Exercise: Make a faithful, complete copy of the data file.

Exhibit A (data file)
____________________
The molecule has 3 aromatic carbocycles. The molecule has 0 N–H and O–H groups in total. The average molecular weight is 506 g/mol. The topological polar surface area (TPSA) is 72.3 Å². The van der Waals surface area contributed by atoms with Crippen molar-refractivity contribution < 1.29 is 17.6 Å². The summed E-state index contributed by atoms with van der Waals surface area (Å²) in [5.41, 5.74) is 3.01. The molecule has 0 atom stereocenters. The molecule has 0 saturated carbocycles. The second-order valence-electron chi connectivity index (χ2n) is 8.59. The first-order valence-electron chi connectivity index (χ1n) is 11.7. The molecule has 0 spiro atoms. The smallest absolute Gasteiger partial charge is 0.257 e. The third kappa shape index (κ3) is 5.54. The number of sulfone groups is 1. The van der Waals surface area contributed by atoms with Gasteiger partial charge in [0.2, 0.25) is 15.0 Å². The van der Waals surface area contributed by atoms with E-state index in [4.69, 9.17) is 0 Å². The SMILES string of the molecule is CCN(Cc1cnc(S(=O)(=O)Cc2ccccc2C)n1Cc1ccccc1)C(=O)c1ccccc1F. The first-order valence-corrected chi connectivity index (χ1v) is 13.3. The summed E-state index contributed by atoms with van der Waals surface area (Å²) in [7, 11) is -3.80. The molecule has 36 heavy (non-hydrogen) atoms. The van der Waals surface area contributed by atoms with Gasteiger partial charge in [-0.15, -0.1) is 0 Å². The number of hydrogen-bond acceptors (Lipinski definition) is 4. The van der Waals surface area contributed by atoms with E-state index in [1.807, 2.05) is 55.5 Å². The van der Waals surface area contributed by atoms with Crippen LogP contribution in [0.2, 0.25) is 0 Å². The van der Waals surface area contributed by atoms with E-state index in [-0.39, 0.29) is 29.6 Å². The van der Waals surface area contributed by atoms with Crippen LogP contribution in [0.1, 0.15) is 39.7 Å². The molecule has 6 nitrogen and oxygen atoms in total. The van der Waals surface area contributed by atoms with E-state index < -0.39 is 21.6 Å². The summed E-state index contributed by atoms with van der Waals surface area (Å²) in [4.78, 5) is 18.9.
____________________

The molecule has 3 aromatic carbocycles. The molecule has 0 N–H and O–H groups in total. The average molecular weight is 506 g/mol. The topological polar surface area (TPSA) is 72.3 Å². The van der Waals surface area contributed by atoms with Crippen molar-refractivity contribution < 1.29 is 17.6 Å². The summed E-state index contributed by atoms with van der Waals surface area (Å²) in [5.41, 5.74) is 3.01. The molecule has 0 atom stereocenters. The molecule has 0 saturated carbocycles. The second-order valence-electron chi connectivity index (χ2n) is 8.59. The first-order valence-electron chi connectivity index (χ1n) is 11.7. The molecule has 0 spiro atoms. The smallest absolute Gasteiger partial charge is 0.257 e. The third kappa shape index (κ3) is 5.54. The number of sulfone groups is 1. The van der Waals surface area contributed by atoms with Gasteiger partial charge in [0.2, 0.25) is 15.0 Å². The van der Waals surface area contributed by atoms with E-state index in [4.69, 9.17) is 0 Å². The SMILES string of the molecule is CCN(Cc1cnc(S(=O)(=O)Cc2ccccc2C)n1Cc1ccccc1)C(=O)c1ccccc1F. The first-order valence-corrected chi connectivity index (χ1v) is 13.3. The summed E-state index contributed by atoms with van der Waals surface area (Å²) in [7, 11) is -3.80. The molecule has 36 heavy (non-hydrogen) atoms. The van der Waals surface area contributed by atoms with Gasteiger partial charge in [-0.15, -0.1) is 0 Å². The number of hydrogen-bond acceptors (Lipinski definition) is 4. The van der Waals surface area contributed by atoms with E-state index in [1.807, 2.05) is 55.5 Å². The van der Waals surface area contributed by atoms with Crippen LogP contribution in [0.2, 0.25) is 0 Å². The van der Waals surface area contributed by atoms with E-state index in [-0.39, 0.29) is 29.6 Å². The van der Waals surface area contributed by atoms with Crippen LogP contribution in [0.1, 0.15) is 39.7 Å². The molecule has 6 nitrogen and oxygen atoms in total. The van der Waals surface area contributed by atoms with E-state index < -0.39 is 21.6 Å². The summed E-state index contributed by atoms with van der Waals surface area (Å²) in [4.78, 5) is 18.9.